Given on September 22 while back home assassins attempted to kill one of his top confidantes the same day, Mr. Zelenskyy told the assembly that it needs to live up to its mandate of maintaining peace and order throughout the world.
The Democratic-controlled U.S. House of Representatives has agreed to add legislation to the annual defense-spending bill that would place sanctions on Russia’s Nord Stream 2 project, potentially putting in jeopardy an agreement reached between the Biden administration and Germany in July.
The House on September 22 unanimously passed on a voice vote a package of amendments to the National Defense Authorization Act (NDAA), including the sanctions legislation.
Ukrainian President Volodymyr Zelenskyy is reverting to his earlier, forlorn hopes of improving relations with Russia through a personal meeting with President Vladimir Putin. The Ukrainian president is eager to meet Mr. Putin “any time, any place” – whether bilaterally or in the framework of a “Normandy” summit (Russia, Ukraine, Germany, France). The chief of the Ukrainian Presidential Office, Andriy Yermak, is negotiating the conditions for a Zelenskyy-Putin meeting in either of those formats. This track ended badly for Mr. Zelenskyy in 2019 (see Eurasia Daily Monitor, October 3, 16, 17, December 5, 2019).
Ukraine’s parliament has passed a law defining anti-Semitism and banning it in the country. The Verkhovna Rada on September 22 approved a second reading of the bill by 283 votes with the required minimum of 226, sending it to President Volodymyr Zelenskyy for his signature to become law. Mr. Zelenskyy, who is Jewish, has said he lost relatives in the Holocaust. An estimated 0.2 percent of Ukraine’s population of 41 million is Jewish. The legislation defines anti-Semitism as hatred of Jews, calling for or justifying attacks on the minority, making false or hateful statements about Jews and denying the mass extermination of Jews during the Holocaust.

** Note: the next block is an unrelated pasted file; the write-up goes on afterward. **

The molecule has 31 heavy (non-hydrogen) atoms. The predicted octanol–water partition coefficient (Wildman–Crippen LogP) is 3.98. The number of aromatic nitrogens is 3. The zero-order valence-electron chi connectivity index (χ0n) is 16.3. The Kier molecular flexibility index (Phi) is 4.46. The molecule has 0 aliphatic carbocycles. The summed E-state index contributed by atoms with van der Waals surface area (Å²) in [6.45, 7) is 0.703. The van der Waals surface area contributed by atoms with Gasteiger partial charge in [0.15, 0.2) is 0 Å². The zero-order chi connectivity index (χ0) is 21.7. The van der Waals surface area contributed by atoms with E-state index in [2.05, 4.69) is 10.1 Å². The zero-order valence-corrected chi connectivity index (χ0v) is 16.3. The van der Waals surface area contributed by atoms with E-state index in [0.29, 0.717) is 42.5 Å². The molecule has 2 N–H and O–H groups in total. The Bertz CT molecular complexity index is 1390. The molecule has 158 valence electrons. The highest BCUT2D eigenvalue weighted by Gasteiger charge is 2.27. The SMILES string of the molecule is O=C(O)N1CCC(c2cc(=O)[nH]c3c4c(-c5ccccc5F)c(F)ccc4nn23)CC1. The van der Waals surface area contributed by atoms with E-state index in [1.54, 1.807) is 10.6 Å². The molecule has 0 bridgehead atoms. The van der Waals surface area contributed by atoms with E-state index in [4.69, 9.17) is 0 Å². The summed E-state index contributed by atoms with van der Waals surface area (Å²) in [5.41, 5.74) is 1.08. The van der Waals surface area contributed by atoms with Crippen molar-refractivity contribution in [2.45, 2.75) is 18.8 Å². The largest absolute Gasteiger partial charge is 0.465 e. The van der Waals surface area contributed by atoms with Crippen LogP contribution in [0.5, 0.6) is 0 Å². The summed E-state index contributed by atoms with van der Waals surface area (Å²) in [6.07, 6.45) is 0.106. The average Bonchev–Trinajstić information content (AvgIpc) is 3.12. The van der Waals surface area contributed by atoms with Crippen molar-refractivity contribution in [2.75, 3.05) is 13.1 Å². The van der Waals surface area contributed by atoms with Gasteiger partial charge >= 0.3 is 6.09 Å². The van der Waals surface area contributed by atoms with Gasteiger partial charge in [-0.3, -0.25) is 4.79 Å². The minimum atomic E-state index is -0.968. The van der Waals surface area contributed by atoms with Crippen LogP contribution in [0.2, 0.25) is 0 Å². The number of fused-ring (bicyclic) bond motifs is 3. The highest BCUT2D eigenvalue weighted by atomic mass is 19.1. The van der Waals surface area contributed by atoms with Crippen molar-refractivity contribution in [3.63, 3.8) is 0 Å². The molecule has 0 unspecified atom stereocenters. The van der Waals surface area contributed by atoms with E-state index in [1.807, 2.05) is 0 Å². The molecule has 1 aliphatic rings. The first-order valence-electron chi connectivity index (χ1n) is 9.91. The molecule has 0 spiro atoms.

NEW YORK – President Volodymyr Zelenskyy met with dozens of leaders representing various Ukrainian community organizations at the Ukrainian Institute of America (UIA) on September 21 during his working visit to the United States. His primary reason for the visit to the U.S. was to participate in the opening of the 76th session of the United Nations General Assembly.
Following the singing of the Ukrainian national anthem, Mr. Zelenskyy began his address by highlighting the active role of the Ukrainian community in the U.S. and its close working relationship with Ukraine.